31 Pages Posted: 12 Sep 2008
Date Written: September 2008
Although both in US antitrust and European competition law there is a clear evolution to a much broader application of "rule of reason" (instead of per-se rules), there is also an increasing awareness of the problems of a case-by-case approach. The "error costs approach" (minimizing the sum of welfare costs of decision errors and administrative costs) allows not only to decide between these two extremes, but also to design optimally differentiated rules (with an optimal depth of investigation) as intermediate solutions between simple per-se rules and a full-scale rule of reason. In this paper we present a decision-theoretic model that can be used as an instrument for deriving optimal rules for a sequential investigation process in competition law. Such a sequential investigation can be interpreted as a step-by-step sorting process into ever smaller subclasses of cases that help to discriminate better between pro- and anticompetitive cases. We analyze both the problem of optimal stopping of the investigation and optimal sequencing of the assessment criteria in an investigation. To illustrate, we show how a more differentiated rule on resale price maintenance could be derived after the rejection of its per-se prohibition by the US Supreme Court in the "Leegin" case 2007.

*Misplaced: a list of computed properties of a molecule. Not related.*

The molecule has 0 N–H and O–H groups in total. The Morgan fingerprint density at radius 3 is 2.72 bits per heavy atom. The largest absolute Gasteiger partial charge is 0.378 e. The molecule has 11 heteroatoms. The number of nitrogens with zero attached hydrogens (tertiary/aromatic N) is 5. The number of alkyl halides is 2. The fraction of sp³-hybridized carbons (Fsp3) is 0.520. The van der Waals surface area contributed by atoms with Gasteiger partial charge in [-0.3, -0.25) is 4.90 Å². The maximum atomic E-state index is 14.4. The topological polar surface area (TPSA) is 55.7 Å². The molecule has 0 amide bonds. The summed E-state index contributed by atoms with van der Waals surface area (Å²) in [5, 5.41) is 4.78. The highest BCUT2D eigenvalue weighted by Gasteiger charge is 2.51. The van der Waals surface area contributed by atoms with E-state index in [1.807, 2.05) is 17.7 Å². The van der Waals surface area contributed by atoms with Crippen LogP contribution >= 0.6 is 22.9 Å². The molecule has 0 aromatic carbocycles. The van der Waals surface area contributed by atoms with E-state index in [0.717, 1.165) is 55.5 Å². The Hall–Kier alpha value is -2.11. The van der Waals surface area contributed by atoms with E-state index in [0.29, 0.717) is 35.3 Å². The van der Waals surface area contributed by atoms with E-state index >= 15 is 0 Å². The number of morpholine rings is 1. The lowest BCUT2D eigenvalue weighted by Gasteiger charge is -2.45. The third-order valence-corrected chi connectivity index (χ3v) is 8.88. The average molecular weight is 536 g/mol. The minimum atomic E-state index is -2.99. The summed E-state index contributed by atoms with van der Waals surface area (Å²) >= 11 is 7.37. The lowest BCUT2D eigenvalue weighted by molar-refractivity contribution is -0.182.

Keywords: Law Enforcement, Decision-Making, Competition Law, Antitrust Law
JEL Classification: K20, K21, K40, D81
Suggested Citation: Suggested Citation
Kerber, Wolfgang and Kretschmer, Jürgen-Peter and von Wangenheim, Georg, Optimal Sequential Investigation Rules in Competition Law (September 2008). Available at SSRN: https://ssrn.com/abstract=1266267 or http://dx.doi.org/10.2139/ssrn.1266267